It’s reasonable for any self-respecting newspaper to feel its particular heritage and journalistic legacy can justify the grand title of being a “brand.”
But let’s consider this idea more carefully.
According to the Webster dictionary, the definition of “newspaper” encompasses both the producer and the product:
Definition of a newspaper:
- A paper that is printed and distributed usually daily or weekly and that contains news, articles of opinion, features, and advertising.
- An organisation that publishes a newspaper.
In today’s digital, 24/7, multi-media world, “newspapers” of this definition are a rarity. Few and far between are newspaper companies that print just daily and weekly publications; now it’s the world of platform and time-agnostic news brands.
But have news companies and their products adopted the characteristics of a brand versus delivering the daily news, features, and advertising? A couple by-the-book descriptions might help here:
Definition of a brand:
- A brand is a product, service, or concept that is publicly distinguished from other products, services, or concepts so that it can be easily communicated and usually marketed.
- David Ogilvy’s description: The intangible sum of a product’s attributes — its name, packaging, and price, its history, its reputation, and the way it’s advertised.
Both descriptions suggest newspapers need to firstly have clear differences then market them. Yes, we’re on track, aren’t we?
Maybe not. Having a unique identity and communicating it may be enough to be a brand in its simplest form, but being a successful brand is actually a two-way street.
A brand really only exists if it has a living relationship with its consumers. While functional product attributes and benefits distinguish it, what gives it real life is the more elusive emotional resonance it has with its consumers.
In other words, a brand is not a real brand until it’s loved by someone.
By my reckoning, there’s a three-part triangle for creating brand love. It begins at the base with the basic functional and ends in the emotional, kind of like Maslow’s hierarchy of needs. It’s about satisfying needs, delivering solutions for the wants, and, at the peak, exceeding expectations to generate advocacy and passion.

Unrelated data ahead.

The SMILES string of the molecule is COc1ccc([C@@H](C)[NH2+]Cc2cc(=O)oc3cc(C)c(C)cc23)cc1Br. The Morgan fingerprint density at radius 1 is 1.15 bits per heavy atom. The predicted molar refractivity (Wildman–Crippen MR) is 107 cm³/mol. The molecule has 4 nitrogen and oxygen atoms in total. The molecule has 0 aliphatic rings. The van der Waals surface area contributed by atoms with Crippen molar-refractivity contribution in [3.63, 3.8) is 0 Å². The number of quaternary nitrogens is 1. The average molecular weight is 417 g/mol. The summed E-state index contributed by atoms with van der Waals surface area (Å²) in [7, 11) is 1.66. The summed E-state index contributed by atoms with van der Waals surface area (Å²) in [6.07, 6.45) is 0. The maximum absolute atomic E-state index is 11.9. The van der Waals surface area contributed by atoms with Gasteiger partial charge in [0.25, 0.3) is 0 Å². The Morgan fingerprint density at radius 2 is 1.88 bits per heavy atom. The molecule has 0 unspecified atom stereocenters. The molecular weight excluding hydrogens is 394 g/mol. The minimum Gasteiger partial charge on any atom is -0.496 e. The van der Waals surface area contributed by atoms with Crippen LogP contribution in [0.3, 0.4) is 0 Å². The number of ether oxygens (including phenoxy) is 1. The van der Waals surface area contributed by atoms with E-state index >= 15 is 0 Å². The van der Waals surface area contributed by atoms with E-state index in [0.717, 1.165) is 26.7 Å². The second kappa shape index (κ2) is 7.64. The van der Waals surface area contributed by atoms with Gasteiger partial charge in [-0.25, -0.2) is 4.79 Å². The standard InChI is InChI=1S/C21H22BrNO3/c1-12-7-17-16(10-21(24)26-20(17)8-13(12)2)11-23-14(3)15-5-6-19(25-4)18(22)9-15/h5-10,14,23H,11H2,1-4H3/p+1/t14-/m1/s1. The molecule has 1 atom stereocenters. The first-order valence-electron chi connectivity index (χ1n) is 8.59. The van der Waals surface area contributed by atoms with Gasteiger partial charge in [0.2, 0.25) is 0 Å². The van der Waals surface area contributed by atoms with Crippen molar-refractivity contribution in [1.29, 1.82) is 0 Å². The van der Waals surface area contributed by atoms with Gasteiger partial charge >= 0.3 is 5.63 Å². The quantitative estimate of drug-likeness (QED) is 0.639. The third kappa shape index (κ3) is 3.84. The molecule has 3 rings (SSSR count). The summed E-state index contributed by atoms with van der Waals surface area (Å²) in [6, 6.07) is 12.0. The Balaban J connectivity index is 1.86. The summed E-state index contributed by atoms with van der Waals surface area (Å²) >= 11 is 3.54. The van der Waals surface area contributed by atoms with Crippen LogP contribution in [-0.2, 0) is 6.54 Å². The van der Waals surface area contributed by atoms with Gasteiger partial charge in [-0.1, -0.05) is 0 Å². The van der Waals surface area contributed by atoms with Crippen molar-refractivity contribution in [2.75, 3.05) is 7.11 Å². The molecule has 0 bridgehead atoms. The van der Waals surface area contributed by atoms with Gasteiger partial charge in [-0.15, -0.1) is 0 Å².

There’s another twist, though. Left to their own devices, consumers only want what they know and need what they lack. The unique quality of a great brand is one that defines a new want, a new need, and then achieves the unexpected. The element of newness, surprise, and delight is the trigger for a stronger emotional response. This elusive “cool” is what newspapers rarely offer.
Think about some of the world’s most beloved brands. YouTube gave users access to a world of free, unlimited entertainment on demand. Facebook revealed a world of being social even when alone. Apple has for years given its users devices that they didn’t even know they needed, from unimaginable music storage capability to apps for everything under the sun.
If you dissect many of the newest top brands of the world, they don’t focus on building emotional resonance. They work to build great products that surprise and create a new need, satisfy a new want, and, in turn, trigger the powerful emotional response of love.
In the old days, marketing could promise its consumers that “You’re never alone with a Lucky Strike” and sell cigarettes by playing on the smoker’s emotional insecurities through positioning alone.
Does that still apply today? In our world driven by value and technology, today’s more discerning consumers are more fickle and demanding than ever before. A strong brand has become tied to exceeding performance expectations and delivering unique benefits, whether in terms of quality, functionality, or distribution convenience.
In news, we’ve all been working hard to meet consumers’ wants by delivering the information they want, in whichever form they want it, in as timely a manner as possible. How can we hope to exceed expectation when we are struggling to keep up?
We can start small. Exceeding expectation is not just about making things better than the competition. It’s about starting a new idea on what the consumer really wants and needs.
So to create true love for our brands, and to become the news brands we want to be, we need to dream up our “wow” ideas. What we’d love to do for our readers to create a great news experience should be our guiding principle. Such ideas can start by looking at the speed and frequency of our news, our news products, or our engagement with readers.
We can stand by our heritage and journalistic legacies, but unless we challenge ourselves to surprise readers with fresh ideas — and deliver exciting new product innovations and services that go beyond their expectations — our brands can get very tired, very quickly. Bravery, invention, and constant reinvention is our new reality; a hundred years of virtually no change in the world of newspapers is already deep in the archives.